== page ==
Theatre Review: MacHomer just short of a homer. Maybe third base.
I want to make out with Rick Miller in a big way.
That is, only if he's doing his Ned Flanders. I just can't giddily get-tily enough of that hiddily hoddily hunk. On second thought, maybe I'll ask Miller to do Sherri and Terri instead. Ever since my first Sweet Valley Girls book in grade three, I've had a thing for prepubescent twin girls. (Did I just say that out loud? D'oh!)
Or, better yet (!), he can alternate between all aforementioned Springfieldians whilst engaged in our passionate nookiefest, allowing me to pretend that I am with all three of those sexy beasts of varying shades of yellow.
Hey, a girl can dream, can't she?
Miller, the creator and star of MacHomer, is a vocal acrobat extraordinaire. His one-man show, on now at the Young Centre for the Performing Arts, is a goofy, irreverent piece of theatre. It tells the story of Shakespeare's famous tragedy--keeping 75 percent of the original dialogue, no less--using characters from Matt Groening's hit show. The concept materialized back in 1995, when Miller was in a production of Macbeth. As he was playing the (ahem) key part of Murderer #2, he found himself with a lot of idle time backstage. Ever the productive thespian, Miller concocted a parody of the play using The Simpsons, which was at the heyday of its popularity. He's been touring the world with it ever since.
In the words of our favourite wise-cracking Simpson, "aye carumba!"
Bringing Macbeth to a society more Bart than Bard ain't easy, but Miller pulls it off. Shakespeare's works and The Simpsons, though seemingly dissimilar on all fronts, share more in common than initial assessments may suggest. Both consistently factor social commentary into their scripts and both have played significant roles in the pop culture of their respective times.
Over the course of 75 minutes, Miller does the voices of no fewer than 50 characters, not all of which are limited to the denizens of Springfield. Cameos from George W. Bush, OJ Simpson, Rod Stewart, Annie Lennox and Shrek, amongst others, add excitement and laughs.
The pace is fast-and-furious; after all, Miller may change characters six times over the course of a quick minute, but momentum begins to droop at the halfway point. Relying heavily on Homerisms as comedic crutches isn't a viable tactic, and the beer, pizza and doughnut jokes grow stale. Miller admits it himself: it's a one-gag concept stretched out over an hour and 15 minutes. It's no fault of the star's--he's a bang-on vocal chameleon--but the monkey-dance shtick can only go so far. Ultimately, the script needs tweaking.
Visuals projected on a large screen behind Miller work well as various backdrops. Creative use of lighting and sound bring the macabre backdrop of Scotland and the curious mind of Homer to life. An elaborate puppet show takes place. All in all, while the production elements are not fancy, they are inventive and work effectively under Sean Lynch's direction. Not that they even have to be, really, for Miller's talent is enough to carry the entire show.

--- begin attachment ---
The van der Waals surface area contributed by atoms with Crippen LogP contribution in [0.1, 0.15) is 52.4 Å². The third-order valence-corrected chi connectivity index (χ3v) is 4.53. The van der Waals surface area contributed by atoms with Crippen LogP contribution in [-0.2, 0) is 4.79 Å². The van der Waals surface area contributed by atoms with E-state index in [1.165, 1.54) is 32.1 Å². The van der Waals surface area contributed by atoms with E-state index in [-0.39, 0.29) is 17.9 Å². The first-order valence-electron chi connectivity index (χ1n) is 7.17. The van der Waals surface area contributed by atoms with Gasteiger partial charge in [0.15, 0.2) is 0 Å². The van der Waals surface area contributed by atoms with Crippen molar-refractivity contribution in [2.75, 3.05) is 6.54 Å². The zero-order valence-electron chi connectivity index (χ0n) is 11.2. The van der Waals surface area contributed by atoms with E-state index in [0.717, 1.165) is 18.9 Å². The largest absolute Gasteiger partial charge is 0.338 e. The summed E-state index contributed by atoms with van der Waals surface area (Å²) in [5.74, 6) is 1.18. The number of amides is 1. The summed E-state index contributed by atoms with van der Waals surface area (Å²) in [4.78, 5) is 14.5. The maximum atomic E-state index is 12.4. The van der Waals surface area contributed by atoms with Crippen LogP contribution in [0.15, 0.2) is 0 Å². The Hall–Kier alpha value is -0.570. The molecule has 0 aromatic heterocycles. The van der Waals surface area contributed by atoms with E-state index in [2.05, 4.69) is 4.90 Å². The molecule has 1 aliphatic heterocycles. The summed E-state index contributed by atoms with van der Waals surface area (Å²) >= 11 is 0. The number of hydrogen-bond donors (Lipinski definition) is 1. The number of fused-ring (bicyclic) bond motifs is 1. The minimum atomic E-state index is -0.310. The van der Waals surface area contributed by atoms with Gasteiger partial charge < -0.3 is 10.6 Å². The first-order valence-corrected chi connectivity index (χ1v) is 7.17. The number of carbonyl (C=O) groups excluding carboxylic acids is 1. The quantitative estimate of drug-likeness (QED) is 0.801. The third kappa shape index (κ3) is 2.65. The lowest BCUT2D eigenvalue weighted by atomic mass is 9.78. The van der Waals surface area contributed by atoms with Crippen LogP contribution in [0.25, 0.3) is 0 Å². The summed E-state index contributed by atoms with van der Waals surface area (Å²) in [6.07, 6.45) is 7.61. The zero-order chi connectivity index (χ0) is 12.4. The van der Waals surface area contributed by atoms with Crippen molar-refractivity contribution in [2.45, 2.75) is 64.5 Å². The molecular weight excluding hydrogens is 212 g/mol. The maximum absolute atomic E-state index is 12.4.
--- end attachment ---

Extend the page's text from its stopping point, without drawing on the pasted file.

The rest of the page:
The highlight of the evening, for me, was after Miller had taken his bows. For after the curtain has descended on MacHomer, Miller returns to the stage for his impressive encore: Queen's "Bohemian Rhapsody", employing no fewer than 25 of what he terms "the most annoying singing voices in music". The vocal abilities of Tom Waits, Bono, Barry White, Johnny Cash, Meatloaf, Eminem, Botticelli and Axel Rose are all flexed and paraded for the audience's giddy pleasure. Not only is it damn funny, it simply underscores the point that the enjoyment of MacHomer does not so much have to do with the play itself, as our delight in watching Miller perform. For both the play and the encore are merely vehicles for the star to showcase his talent.
A great piece of theatre it is not, nor does it try to be. MacHomer is a fun, silly, romp from Birnam Wood through to the Springfield Nuclear Power Plant, with des bonbons assortis of pop culture thrown in for shits n giggles. And another (completely unrelated) bonus for South Park fans: you will find the answer to that age-old question of "who killed Kenny?"
Billy S. would've been proud.
What: MacHomer (version 4.0)
When: Nightly at 7:30pm through September 30. 1:00pm matinee also available on the 30th.
Where: Young Centre for the Performing Arts
Cost: $15 to $30
Info and box office: 416.866.8666
Psst: Though rush tickets may be available ($15 if you buy them in person 15 minutes before the show), due to the popularity of the show, you best pre-order.
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